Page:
Camp Dream Street led me to a career working with people with disabilities – occupational therapy (OT). In fact, my OT “ah-ha!” moment took place at camp. I was leading an activity in which the campers played a giant Memory game with pieces laid out on the floor. The first group played and had a good time, but many of the campers had to enlist the help of their counselors to bend over and flip the game pieces. It was not until the OTs provided an alternative that I realized the inaccessibility of the game. For the next group, they affixed Velcro to the game pieces and provided a broomstick with Velcro on its end. What a simple yet effective method of providing extra reach for children with limited mobility! No longer did they need to rely on their caretakers; the campers were given the tools to participate independently in the game. In that moment, the kids just thought they were playing a game and having fun.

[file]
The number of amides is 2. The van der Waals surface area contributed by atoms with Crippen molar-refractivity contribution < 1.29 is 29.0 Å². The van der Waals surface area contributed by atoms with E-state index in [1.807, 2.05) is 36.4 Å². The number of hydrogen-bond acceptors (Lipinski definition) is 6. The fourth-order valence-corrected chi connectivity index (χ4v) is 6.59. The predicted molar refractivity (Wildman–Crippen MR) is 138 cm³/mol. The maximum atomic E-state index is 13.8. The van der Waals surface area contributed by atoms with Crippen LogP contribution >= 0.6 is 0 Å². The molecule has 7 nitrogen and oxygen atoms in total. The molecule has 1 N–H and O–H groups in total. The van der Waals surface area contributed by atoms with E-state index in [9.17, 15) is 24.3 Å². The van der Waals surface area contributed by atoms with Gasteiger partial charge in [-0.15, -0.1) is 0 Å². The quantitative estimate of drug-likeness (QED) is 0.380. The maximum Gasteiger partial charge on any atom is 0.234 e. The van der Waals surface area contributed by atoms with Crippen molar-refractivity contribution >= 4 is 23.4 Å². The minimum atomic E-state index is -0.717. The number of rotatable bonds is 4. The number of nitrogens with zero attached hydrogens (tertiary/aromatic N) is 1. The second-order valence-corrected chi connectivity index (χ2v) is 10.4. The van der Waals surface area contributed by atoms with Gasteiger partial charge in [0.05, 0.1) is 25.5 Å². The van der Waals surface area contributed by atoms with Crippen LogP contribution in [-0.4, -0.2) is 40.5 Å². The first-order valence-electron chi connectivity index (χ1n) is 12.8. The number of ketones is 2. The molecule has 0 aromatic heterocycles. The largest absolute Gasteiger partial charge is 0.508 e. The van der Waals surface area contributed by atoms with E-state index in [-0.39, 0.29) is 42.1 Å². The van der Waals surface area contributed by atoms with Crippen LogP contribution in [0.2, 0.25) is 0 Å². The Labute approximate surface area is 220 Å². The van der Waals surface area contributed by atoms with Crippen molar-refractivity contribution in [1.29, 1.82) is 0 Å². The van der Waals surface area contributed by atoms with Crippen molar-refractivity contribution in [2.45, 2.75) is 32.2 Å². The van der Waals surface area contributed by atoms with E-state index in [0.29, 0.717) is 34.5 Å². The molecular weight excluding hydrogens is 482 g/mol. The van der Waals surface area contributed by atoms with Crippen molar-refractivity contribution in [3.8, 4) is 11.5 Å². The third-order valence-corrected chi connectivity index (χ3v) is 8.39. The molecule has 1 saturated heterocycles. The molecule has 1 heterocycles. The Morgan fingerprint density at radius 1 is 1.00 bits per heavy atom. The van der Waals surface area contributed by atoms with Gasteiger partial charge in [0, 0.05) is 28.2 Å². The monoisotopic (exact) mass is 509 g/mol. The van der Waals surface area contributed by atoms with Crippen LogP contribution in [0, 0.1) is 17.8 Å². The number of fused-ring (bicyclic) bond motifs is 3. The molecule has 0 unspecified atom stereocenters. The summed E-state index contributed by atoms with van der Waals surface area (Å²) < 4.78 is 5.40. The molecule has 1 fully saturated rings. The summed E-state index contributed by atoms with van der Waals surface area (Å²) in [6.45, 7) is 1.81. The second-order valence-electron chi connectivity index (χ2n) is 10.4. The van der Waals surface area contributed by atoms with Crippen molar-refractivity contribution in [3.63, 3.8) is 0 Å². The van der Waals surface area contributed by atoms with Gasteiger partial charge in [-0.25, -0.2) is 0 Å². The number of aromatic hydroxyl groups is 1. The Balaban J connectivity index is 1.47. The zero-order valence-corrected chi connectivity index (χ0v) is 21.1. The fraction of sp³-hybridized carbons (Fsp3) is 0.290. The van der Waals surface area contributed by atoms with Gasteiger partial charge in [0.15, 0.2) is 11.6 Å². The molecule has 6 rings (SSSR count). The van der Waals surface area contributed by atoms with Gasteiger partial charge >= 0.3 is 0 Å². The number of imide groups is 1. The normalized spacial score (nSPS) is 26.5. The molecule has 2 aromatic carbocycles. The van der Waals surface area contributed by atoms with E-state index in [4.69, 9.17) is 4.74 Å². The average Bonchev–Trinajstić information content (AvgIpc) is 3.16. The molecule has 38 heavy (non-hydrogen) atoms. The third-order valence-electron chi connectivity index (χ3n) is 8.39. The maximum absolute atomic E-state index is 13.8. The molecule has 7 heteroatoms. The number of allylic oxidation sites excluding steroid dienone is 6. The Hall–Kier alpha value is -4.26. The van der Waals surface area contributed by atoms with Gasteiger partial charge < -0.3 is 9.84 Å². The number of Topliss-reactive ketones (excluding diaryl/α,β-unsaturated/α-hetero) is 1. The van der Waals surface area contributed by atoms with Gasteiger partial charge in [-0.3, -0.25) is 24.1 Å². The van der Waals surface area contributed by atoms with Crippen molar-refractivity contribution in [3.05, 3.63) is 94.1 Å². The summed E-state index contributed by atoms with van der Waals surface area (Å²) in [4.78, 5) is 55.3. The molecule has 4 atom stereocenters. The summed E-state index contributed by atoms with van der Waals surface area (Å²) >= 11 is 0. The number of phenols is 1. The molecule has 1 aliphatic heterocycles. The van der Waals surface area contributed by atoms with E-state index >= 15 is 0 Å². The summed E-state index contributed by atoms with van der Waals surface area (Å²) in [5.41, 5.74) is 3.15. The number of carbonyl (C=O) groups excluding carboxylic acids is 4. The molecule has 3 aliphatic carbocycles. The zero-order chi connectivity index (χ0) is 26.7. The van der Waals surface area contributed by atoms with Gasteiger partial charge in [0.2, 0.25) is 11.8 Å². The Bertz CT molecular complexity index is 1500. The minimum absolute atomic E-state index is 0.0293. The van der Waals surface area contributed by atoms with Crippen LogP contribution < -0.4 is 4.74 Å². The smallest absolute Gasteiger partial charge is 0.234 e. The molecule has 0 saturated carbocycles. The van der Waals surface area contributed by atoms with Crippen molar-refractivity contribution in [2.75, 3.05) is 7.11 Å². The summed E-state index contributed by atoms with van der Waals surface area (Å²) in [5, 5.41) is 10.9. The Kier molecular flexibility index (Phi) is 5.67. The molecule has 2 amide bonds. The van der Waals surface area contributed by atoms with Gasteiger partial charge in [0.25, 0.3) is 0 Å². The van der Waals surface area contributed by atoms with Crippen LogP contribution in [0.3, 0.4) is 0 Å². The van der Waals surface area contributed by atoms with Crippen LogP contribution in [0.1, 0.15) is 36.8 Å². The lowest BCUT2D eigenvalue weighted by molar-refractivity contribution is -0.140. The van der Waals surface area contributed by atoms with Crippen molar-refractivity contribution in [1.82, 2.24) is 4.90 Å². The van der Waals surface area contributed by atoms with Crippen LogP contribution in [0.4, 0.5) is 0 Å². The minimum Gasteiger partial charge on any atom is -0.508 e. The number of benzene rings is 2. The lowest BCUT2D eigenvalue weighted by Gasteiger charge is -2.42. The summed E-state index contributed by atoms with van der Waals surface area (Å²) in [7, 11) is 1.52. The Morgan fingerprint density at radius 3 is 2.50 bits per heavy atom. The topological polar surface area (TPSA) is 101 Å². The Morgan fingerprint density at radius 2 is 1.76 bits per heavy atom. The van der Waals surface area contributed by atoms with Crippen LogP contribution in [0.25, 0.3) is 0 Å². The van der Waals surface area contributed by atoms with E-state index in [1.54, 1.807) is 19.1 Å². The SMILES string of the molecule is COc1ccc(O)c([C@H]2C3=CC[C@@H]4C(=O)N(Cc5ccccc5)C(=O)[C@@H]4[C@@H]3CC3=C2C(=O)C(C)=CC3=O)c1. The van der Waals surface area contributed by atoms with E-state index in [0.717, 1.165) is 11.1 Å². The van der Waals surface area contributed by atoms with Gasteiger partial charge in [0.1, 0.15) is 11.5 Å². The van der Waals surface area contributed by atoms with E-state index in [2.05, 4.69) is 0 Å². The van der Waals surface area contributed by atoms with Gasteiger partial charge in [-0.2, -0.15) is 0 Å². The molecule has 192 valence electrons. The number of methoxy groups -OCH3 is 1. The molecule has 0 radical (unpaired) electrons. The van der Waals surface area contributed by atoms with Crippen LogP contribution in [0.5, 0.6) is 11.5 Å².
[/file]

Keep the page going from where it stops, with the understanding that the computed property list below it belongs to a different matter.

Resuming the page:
But what I came to understand was that, by giving them an avenue to participate, they gained a sense of ownership and confidence which will spill over, not only into the other activities throughout the week, but more importantly, into their lives outside the gates of Camp Dream Street. From this enlightening moment, I became interested in occupational therapy’s ability to provide avenues for accessibility and participation in reaching a goal. Setting, working toward, and achieving a goal, even one as seemingly simple as flipping over a Memory piece, has a lasting, significant, and transformative effect on a person’s life, no matter their abilities.